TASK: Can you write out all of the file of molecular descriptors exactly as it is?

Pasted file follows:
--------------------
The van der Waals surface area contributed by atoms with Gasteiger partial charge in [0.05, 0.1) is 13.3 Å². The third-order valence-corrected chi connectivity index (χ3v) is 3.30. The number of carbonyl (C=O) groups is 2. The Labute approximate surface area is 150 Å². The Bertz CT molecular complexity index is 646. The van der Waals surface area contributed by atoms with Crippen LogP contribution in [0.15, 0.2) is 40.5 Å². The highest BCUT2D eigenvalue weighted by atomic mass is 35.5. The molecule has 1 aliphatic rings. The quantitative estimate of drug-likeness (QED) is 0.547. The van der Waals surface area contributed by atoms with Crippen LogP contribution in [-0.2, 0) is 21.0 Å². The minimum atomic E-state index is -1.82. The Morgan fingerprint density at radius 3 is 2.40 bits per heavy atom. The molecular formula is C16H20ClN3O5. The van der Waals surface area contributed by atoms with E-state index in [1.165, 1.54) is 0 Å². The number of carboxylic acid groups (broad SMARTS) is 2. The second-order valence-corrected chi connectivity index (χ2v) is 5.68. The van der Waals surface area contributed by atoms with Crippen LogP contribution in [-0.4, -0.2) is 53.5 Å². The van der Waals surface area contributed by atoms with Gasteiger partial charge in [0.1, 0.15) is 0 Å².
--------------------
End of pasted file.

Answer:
The van der Waals surface area contributed by atoms with Gasteiger partial charge in [0.05, 0.1) is 13.3 Å². The third-order valence-corrected chi connectivity index (χ3v) is 3.30. The number of carbonyl (C=O) groups is 2. The Labute approximate surface area is 150 Å². The Bertz CT molecular complexity index is 646. The van der Waals surface area contributed by atoms with Crippen LogP contribution in [0.15, 0.2) is 40.5 Å². The highest BCUT2D eigenvalue weighted by atomic mass is 35.5. The molecule has 1 aliphatic rings. The quantitative estimate of drug-likeness (QED) is 0.547. The van der Waals surface area contributed by atoms with Crippen LogP contribution in [-0.2, 0) is 21.0 Å². The minimum atomic E-state index is -1.82. The Morgan fingerprint density at radius 3 is 2.40 bits per heavy atom. The molecular formula is C16H20ClN3O5. The van der Waals surface area contributed by atoms with E-state index in [1.165, 1.54) is 0 Å². The number of carboxylic acid groups (broad SMARTS) is 2. The second-order valence-corrected chi connectivity index (χ2v) is 5.68. The van der Waals surface area contributed by atoms with Crippen LogP contribution in [-0.4, -0.2) is 53.5 Å². The van der Waals surface area contributed by atoms with Gasteiger partial charge in [0.1, 0.15) is 0 Å².